Revistes Catalanes amb Accés Obert (RACO)

Ciudades y guerra civil en la independencia de Venezuela, 1812-1823

Véronique Hébrard


This article puts forward an analysis of how the civil war of independence was received and administered in cities and towns, through the study of judicial archives from the period and correspondence of the Pacification authorities.
In this context, I consider the war as an object in itself taken as a whole to include in the analysis the events that took place on the edge of the war (of the events of war in themselves).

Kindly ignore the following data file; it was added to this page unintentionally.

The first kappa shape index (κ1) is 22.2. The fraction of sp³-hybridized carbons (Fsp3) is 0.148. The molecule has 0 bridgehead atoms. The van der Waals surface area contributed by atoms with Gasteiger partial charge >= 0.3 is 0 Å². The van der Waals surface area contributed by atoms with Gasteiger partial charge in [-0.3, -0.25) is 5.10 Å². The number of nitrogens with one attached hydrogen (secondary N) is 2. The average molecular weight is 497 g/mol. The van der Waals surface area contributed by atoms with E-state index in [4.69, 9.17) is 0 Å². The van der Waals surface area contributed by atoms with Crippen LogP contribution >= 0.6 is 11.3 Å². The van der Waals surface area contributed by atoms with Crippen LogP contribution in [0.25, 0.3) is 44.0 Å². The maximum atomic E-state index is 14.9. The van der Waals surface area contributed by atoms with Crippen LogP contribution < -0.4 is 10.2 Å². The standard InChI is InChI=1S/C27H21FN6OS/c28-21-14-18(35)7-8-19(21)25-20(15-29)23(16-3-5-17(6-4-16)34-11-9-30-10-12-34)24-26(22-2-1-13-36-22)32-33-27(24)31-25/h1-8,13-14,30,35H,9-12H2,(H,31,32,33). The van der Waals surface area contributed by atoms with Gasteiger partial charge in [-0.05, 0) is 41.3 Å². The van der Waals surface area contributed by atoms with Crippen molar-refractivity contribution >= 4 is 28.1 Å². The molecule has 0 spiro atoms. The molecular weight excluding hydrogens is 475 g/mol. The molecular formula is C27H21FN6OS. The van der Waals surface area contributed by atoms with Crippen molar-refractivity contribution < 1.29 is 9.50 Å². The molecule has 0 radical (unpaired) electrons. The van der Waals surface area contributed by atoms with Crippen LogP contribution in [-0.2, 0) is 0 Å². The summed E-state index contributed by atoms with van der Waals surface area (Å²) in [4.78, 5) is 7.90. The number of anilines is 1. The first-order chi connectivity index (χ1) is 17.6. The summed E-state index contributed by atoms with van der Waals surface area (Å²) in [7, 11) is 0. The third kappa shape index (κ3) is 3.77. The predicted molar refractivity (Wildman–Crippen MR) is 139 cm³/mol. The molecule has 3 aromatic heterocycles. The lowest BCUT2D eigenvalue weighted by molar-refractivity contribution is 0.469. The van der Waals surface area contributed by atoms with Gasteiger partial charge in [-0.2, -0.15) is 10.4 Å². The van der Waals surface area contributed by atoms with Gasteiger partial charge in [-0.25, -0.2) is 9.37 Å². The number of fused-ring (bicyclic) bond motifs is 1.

Through an analysis of the trials, un attempt is made to capture what was at stake, in this context of war, in the daily life of the cities and communities, for the “marginal” populations (blacks, mestizos, lndians and ordinary men and women), whose experience of and involvement in the war was rarely questioned.
Finally, my aim is to comprehend, on both un individual and a collective level (considering the cities as the subject), what happened in this plural, conflictive society when, during this moment of political transformation, armed conflict broke out, and, through the words recorded during the trials, how and why a population became participants in this civil war

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